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   July 2008
Page 9    
Maren Bargreen at Gallery MAR
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Gallery Spotlight: Park City
Gallery MAR Opens on Park City's Main Street
by Shawn Rossiter

In Park City it seems the best path to opening an art gallery is to begin by working in one. Judy Grenney and Karen Terzian both worked at CODA gallery before going on to open their own successful galleries (Phoenix Gallery and Terzian Galleries) on Park City's Main Street. Now, Maren Bargreen, who for the past four years has been the energetic and smiling face of Meyer Gallery, has followed their lead.

Last month, Bargreen opened Gallery MAR at 580 E. Main. Bargreen leaves Meyer with the blessing of her former employer, Susan Meyer. In fact, Meyer had predicted it. When Bargreen had been at the gallery for a little over a month, Meyer had said to her, "You'll have your own gallery someday." Bargreen credits Meyer with having fostered in her a woman's business ethic. Both women are strong personalities, however, and Bargreen knew she would have to open her own gallery in order to give her ideas full expression. "There's only so far you can go when working for someone else," she reflects about her decision to open Gallery MAR.

Bargreen is from Everett, Washington where her family operates a roasting company. She studied Art and English at Pepperdine, where she met her boyfriend, a developer, who eventually came to Park City. Bargreen came with him. At first she followed her friends' advice to take a few months off. But within two weeks, she was bored and knew she had to be working. After a month of odd jobs she found a place with Susan Meyer, and within four months was the gallery director. She worked there for over four years before venturing out on her own.

After looking for a space for close to a year, Bargreen found a place to give her ideas full expression at the Galleria Mall. At night, when the 1000 sq. foot space is lit up it is eye-catching. During the day, however, it is harder to find. Because the gallery is not allowed to put overhead signage at the sidewalk, strollers must look for the yellow placards, slightly overhead, announcing the gallery.

Once inside they will find an intimate setting, a range of affordable pieces by emerging artists, and Bargreen's smiling face. As one might expect from a Park City gallery, landscapes dominate the walls, but they share space with detailed still lifes, whimsical figurative works, sculpture and ceramics. Bargreen has found her artists through a variety of means. Though she has only been open a few weeks, a number of artists have already approached her. Some of the artists she represents she has known since her days at Meyer; others she has found while on scouting excursions -- whether to the Southwest, in places like Santa Fe and Scottsdale, or the Northwest where she grew up.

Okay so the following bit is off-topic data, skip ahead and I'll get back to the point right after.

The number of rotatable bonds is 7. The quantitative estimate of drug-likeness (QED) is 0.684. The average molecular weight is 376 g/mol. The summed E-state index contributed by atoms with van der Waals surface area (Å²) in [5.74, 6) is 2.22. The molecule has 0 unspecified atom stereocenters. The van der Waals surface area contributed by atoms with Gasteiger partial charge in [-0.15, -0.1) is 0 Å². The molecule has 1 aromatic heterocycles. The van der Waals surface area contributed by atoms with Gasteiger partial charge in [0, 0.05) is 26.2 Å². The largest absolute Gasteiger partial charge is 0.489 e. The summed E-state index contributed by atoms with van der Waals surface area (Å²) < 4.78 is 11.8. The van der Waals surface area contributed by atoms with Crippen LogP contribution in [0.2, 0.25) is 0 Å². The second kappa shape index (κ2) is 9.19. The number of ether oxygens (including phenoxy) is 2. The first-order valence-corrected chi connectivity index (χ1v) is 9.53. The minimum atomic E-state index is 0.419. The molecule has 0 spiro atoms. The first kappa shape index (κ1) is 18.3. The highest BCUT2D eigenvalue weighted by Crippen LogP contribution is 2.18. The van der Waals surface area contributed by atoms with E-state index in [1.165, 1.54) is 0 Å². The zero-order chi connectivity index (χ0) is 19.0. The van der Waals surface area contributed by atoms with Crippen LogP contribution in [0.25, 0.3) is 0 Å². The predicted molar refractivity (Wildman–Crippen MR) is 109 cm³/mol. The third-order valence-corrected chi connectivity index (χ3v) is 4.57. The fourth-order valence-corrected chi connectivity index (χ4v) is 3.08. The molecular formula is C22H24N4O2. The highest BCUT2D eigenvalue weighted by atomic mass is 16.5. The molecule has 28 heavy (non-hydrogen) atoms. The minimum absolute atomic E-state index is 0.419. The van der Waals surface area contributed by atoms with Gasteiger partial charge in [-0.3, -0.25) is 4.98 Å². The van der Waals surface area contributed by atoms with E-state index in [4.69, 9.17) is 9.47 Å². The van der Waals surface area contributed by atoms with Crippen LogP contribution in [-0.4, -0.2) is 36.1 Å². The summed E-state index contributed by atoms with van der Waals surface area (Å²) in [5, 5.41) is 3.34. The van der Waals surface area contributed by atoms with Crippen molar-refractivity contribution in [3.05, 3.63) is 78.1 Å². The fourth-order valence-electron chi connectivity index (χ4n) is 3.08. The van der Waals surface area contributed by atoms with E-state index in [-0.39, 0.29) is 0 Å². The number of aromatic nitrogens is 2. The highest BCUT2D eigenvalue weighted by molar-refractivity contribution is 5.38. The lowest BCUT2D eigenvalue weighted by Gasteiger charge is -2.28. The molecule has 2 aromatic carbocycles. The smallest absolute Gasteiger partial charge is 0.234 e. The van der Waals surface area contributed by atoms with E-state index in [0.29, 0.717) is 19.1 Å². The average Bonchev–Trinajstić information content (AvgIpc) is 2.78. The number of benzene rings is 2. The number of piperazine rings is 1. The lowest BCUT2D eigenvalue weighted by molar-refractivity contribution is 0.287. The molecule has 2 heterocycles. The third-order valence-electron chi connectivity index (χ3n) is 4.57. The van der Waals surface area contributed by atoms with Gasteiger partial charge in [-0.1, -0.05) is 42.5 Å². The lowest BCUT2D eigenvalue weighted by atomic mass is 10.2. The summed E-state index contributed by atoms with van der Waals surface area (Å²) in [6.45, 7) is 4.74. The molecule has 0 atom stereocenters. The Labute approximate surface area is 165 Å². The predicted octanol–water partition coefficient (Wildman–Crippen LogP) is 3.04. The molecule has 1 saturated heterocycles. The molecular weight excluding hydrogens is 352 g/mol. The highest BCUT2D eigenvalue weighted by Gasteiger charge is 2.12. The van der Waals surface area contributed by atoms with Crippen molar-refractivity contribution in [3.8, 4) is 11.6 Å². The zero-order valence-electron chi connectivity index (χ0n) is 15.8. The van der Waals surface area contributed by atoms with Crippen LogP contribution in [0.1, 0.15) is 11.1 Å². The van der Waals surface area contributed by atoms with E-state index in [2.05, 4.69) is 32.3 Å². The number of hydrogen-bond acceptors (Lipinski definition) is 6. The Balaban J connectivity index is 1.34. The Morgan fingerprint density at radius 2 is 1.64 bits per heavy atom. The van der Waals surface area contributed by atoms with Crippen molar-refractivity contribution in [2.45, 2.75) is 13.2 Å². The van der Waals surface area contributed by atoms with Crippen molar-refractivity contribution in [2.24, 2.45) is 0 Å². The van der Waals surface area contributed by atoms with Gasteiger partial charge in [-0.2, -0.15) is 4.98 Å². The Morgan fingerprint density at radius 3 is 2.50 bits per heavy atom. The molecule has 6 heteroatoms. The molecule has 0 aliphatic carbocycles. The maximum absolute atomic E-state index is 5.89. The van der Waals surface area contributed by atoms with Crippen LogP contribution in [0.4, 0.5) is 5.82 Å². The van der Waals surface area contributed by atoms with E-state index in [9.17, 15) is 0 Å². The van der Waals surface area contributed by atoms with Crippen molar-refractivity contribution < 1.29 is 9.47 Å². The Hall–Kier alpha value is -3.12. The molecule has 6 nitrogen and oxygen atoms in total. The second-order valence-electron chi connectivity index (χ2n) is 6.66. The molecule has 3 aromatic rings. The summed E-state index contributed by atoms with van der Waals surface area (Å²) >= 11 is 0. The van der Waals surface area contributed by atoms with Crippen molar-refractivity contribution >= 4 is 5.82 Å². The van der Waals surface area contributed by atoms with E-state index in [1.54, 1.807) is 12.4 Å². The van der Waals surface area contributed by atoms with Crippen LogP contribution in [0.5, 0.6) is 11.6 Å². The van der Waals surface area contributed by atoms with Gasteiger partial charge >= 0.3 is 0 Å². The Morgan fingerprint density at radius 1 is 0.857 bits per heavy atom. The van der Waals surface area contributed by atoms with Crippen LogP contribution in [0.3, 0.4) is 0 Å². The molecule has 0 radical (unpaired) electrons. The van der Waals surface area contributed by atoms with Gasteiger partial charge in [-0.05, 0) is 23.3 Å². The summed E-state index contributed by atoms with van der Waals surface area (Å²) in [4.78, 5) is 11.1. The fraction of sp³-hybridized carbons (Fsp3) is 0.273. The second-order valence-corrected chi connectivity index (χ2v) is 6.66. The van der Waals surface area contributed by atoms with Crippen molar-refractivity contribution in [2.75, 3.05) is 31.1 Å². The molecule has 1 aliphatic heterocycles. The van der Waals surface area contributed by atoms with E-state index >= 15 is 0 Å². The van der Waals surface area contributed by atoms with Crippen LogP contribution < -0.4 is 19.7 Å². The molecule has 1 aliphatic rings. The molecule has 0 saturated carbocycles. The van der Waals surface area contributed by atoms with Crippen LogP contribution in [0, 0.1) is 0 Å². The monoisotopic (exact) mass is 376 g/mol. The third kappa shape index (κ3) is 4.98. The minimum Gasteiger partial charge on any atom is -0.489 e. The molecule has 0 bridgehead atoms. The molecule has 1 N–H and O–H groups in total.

Bargreen is looking to introduce collectors to these emerging artists and is eager to foster their careers. Though she has art training herself, you won't see her paintings on the wall anytime soon. She says she has neither the ambition nor the talent to devote herself to a career. "I paint when I have five weddings to attend in a summer and can't give another ceramic," she quips. But she feels her training in art gives her a better appreciation for the artistic process, empathy for the lone artist in the studio, and an understanding of most techniques; and she'll be able to convey that knowledge to her clients.

Gallery MAR will be holding group and solo shows on a rotating basis. The space is not as expansive as some galleries, so work tends toward modest sizes (though when we visited there was a four-foot Rob Colvin on display). The gallery is split into two main areas, allowing Bargreen to have a show in one while hanging work by the remaining artists in the other. She says it's important for her that all of her artists always have a piece on the wall. The next few months, she says, will be a learning process. She wants to "really discern who is star material and who I wan to do shows with in the winter [the peak season]."

Bargreen opens her gallery in the middle of a recession, surrounded by competition, but that doesn't seem to put a dent in her optimistic attitude. After four years in town she is known to many and has been pleased with the number of people that have sought her out. But she notes enthusiastically, that all of her sales have been to new clients, not former ones from Meyer. She's glad for all the surrounding galleries because, she says, they make Main Street a destination for art collectors. And with a variety of tools, including educational events, her online blog and one-on-one customer service, she is confident she can carve out her own niche.


Quickspot: Park City
Julie Nester Gallery's Big Move

Julie Nester Gallery has moved into its new space on the corner of Iron Horse and Bonanza Drive and while the distance of the move was not large (they crossed a parking lot) the space they moved into is. Moving into over 4500 square feet, they have essentially doubled their gallery space, allowing them to do two shows at a time while keeping a third space for their stable of artists. The ceilings are still warehouse-tall, but the size of the rooms feels much more spacious and daylight filtering in from all points of the compass bounce off the white walls to fill the space with light.

"The new building is the one we originally wanted," explains Doug Nester. It wasn't available at the time, however, so they took their space on Iron Horse Drive. When the Bonanza location became available and the landlords offered it to the gallery, they jumped at the chance. In addition to more space, the new location offers them storefront windows that face onto Bonanza Drive (a thoroughfare for Deer Valley residents). Doug, who describes his role as M&M (marketing and maintenance) says that when they opened the gallery three years ago, he expected to work part-time, but business has been so good that he has had devote his full attention to the gallery.